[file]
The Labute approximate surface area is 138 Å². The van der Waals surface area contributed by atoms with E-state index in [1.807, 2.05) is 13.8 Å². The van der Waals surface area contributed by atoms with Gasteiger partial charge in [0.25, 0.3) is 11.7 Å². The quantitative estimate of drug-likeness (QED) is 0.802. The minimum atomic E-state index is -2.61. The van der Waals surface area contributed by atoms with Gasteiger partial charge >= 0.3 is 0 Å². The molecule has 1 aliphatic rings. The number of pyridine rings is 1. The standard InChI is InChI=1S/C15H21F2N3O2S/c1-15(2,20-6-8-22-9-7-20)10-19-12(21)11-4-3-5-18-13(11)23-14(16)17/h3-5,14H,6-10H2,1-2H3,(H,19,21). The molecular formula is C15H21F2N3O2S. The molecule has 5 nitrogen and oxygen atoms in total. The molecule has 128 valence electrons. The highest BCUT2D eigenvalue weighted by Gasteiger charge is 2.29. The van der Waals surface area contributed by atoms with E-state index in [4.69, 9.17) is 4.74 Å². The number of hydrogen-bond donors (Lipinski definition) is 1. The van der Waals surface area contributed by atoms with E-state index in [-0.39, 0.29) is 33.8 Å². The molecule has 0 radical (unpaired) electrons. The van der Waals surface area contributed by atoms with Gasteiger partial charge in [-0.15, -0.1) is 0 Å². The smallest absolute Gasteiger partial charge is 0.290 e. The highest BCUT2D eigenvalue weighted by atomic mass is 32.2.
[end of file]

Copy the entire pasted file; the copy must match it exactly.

The Labute approximate surface area is 138 Å². The van der Waals surface area contributed by atoms with E-state index in [1.807, 2.05) is 13.8 Å². The van der Waals surface area contributed by atoms with Gasteiger partial charge in [0.25, 0.3) is 11.7 Å². The quantitative estimate of drug-likeness (QED) is 0.802. The minimum atomic E-state index is -2.61. The van der Waals surface area contributed by atoms with Gasteiger partial charge >= 0.3 is 0 Å². The molecule has 1 aliphatic rings. The number of pyridine rings is 1. The standard InChI is InChI=1S/C15H21F2N3O2S/c1-15(2,20-6-8-22-9-7-20)10-19-12(21)11-4-3-5-18-13(11)23-14(16)17/h3-5,14H,6-10H2,1-2H3,(H,19,21). The molecular formula is C15H21F2N3O2S. The molecule has 5 nitrogen and oxygen atoms in total. The molecule has 128 valence electrons. The highest BCUT2D eigenvalue weighted by Gasteiger charge is 2.29. The van der Waals surface area contributed by atoms with E-state index in [4.69, 9.17) is 4.74 Å². The number of hydrogen-bond donors (Lipinski definition) is 1. The van der Waals surface area contributed by atoms with E-state index in [-0.39, 0.29) is 33.8 Å². The molecule has 0 radical (unpaired) electrons. The van der Waals surface area contributed by atoms with Gasteiger partial charge in [-0.15, -0.1) is 0 Å². The smallest absolute Gasteiger partial charge is 0.290 e. The highest BCUT2D eigenvalue weighted by atomic mass is 32.2.